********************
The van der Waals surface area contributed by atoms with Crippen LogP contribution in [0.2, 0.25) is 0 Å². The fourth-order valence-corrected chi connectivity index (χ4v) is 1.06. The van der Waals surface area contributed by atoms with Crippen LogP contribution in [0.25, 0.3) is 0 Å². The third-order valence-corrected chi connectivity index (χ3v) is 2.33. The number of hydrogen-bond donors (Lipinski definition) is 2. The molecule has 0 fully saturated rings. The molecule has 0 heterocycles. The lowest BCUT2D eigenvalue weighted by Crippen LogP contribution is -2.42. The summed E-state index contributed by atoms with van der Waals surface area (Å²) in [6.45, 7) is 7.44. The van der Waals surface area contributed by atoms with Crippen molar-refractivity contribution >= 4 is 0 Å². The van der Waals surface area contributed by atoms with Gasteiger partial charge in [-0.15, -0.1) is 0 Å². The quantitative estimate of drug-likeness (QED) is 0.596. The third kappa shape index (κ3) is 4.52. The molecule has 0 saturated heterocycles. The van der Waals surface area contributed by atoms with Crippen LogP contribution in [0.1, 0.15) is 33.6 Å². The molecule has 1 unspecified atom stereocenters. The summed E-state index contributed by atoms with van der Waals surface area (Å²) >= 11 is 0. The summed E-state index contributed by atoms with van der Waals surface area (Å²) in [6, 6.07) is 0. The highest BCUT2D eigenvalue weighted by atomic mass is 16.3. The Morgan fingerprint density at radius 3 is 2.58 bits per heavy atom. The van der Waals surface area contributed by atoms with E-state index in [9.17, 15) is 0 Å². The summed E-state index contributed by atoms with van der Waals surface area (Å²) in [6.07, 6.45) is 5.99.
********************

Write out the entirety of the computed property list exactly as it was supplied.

The van der Waals surface area contributed by atoms with Crippen LogP contribution in [0.2, 0.25) is 0 Å². The fourth-order valence-corrected chi connectivity index (χ4v) is 1.06. The van der Waals surface area contributed by atoms with Crippen LogP contribution in [0.25, 0.3) is 0 Å². The third-order valence-corrected chi connectivity index (χ3v) is 2.33. The number of hydrogen-bond donors (Lipinski definition) is 2. The molecule has 0 fully saturated rings. The molecule has 0 heterocycles. The lowest BCUT2D eigenvalue weighted by Crippen LogP contribution is -2.42. The summed E-state index contributed by atoms with van der Waals surface area (Å²) in [6.45, 7) is 7.44. The van der Waals surface area contributed by atoms with Crippen molar-refractivity contribution >= 4 is 0 Å². The van der Waals surface area contributed by atoms with Gasteiger partial charge in [-0.15, -0.1) is 0 Å². The quantitative estimate of drug-likeness (QED) is 0.596. The third kappa shape index (κ3) is 4.52. The molecule has 0 saturated heterocycles. The van der Waals surface area contributed by atoms with Crippen LogP contribution in [0.1, 0.15) is 33.6 Å². The molecule has 1 unspecified atom stereocenters. The summed E-state index contributed by atoms with van der Waals surface area (Å²) >= 11 is 0. The summed E-state index contributed by atoms with van der Waals surface area (Å²) in [6, 6.07) is 0. The highest BCUT2D eigenvalue weighted by atomic mass is 16.3. The Morgan fingerprint density at radius 3 is 2.58 bits per heavy atom. The van der Waals surface area contributed by atoms with E-state index in [9.17, 15) is 0 Å². The summed E-state index contributed by atoms with van der Waals surface area (Å²) in [6.07, 6.45) is 5.99.